Saturday, July 9, 2016

If You Can't Hear the Characters, There Is No Cake

You were led to the Charles Portis novel True Grit, one afternoon of great convenience and significance at a time when narrative voice held your interest hostage. During a visit with the writer John Sanford (ne Julian Shapiro), in which you expressed admiration for his distinctive narrative voice, you wondered aloud and with impatience how best to articulate the sounds you sometimes heard during composition.

Sanford's wife, Marguerite, was serving us Sara Lee pound cake and coffee at the time of my outburst. "You should read True Grit," she said.

"You'd better listen to her," Sanford told me. "She knows. She wrote the screenplay."

There followed a recounting of her conversations with John Wayne, who'd been cast to portray the character of the irascible Reuben J. "Rooster" Cogburn, and Wayne's concerns that Rooster's voice emerge in the script like a beacon to light Wayne's path away from sounding like himself and instead like the character.  

He was also aware of the considerable difference between his own politics and those of Marguerite Roberts, and his concerns that she might inadvertently slip in "some of that Pinko stuff." You were reminded of this conversation again when you'd learned that Wayne had won Best Actor Award for his role in the film.

"You should read True Grit,"  she said.  And you did.

First and foremost, you got the unwavering presence of the principal narrator, Mattie Ross, told from the firmness of her recollections now as a spinster, principled in its determination to bring to justice the man who had betrayed the confidences of her father, then killed him.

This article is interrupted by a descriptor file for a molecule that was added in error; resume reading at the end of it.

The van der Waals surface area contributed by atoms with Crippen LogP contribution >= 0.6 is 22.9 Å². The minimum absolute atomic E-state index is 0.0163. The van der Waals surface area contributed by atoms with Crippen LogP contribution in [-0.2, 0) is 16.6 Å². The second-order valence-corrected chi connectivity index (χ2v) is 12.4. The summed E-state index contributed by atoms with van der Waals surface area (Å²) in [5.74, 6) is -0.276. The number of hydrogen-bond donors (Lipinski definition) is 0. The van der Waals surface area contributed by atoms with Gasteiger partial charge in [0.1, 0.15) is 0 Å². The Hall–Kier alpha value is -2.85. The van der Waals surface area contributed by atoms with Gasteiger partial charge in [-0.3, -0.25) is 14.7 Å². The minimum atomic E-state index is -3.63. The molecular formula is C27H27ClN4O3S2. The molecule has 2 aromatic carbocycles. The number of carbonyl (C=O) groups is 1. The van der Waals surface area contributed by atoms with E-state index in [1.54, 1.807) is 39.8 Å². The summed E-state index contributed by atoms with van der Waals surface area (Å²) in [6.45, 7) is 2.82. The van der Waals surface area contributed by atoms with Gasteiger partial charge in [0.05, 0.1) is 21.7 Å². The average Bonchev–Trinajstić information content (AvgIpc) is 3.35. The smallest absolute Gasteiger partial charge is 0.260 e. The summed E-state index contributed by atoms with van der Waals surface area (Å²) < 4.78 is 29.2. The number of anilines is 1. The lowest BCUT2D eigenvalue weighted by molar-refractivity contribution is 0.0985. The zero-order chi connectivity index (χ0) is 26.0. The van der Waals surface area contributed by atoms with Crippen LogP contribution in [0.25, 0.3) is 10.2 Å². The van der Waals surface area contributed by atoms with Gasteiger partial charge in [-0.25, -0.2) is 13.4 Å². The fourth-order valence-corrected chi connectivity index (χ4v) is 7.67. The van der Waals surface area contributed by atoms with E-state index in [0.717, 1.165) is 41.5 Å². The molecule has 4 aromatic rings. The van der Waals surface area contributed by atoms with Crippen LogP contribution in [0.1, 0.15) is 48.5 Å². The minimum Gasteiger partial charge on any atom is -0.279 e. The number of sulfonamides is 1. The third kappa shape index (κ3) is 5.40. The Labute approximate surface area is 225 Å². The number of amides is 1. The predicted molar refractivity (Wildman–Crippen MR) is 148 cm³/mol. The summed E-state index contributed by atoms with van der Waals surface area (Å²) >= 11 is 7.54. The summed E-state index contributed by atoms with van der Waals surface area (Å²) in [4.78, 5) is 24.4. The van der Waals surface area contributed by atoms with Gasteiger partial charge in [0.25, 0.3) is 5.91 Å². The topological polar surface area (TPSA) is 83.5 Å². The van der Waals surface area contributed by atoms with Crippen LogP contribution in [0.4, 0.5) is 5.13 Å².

Mattie Ross's word choice and the formality of her cadences, whether in narrative, description, or her recounting of the dialogue of others, gave this story, which in essence was a story of revenge sought, then achieved, its distinctive voice.

At the time of your visit to the Sanford/Roberts cottage in the more remote outliers of Montecito, John Sanford was working on a three-volume autobiography, all told in the second person. You'd read the first volume and, as usual with your readings of his work, were mesmerized by the intensity and integrity of his narration. 

In regard to that, Sanford often repeated to you two of your favorite observations from Mark Twain, himself no stranger to voice. "The right word--not it's second cousin." and "The difference between the almost right word and the right word is really a large matter--it's the difference between the lightning bug and the lightning."

You took a great deal away with you from that visit. On your way home, you stopped at The Tecolote Book Shop to purchase a copy of True Grit, thenplunged into it as the gift from its author, and from Marguerite Roberts, who'd given you the clue, every bit as simple as the Sara Lee pound cake she served.

" Listen to the characters."

If you can't hear the characters, there is no cake.

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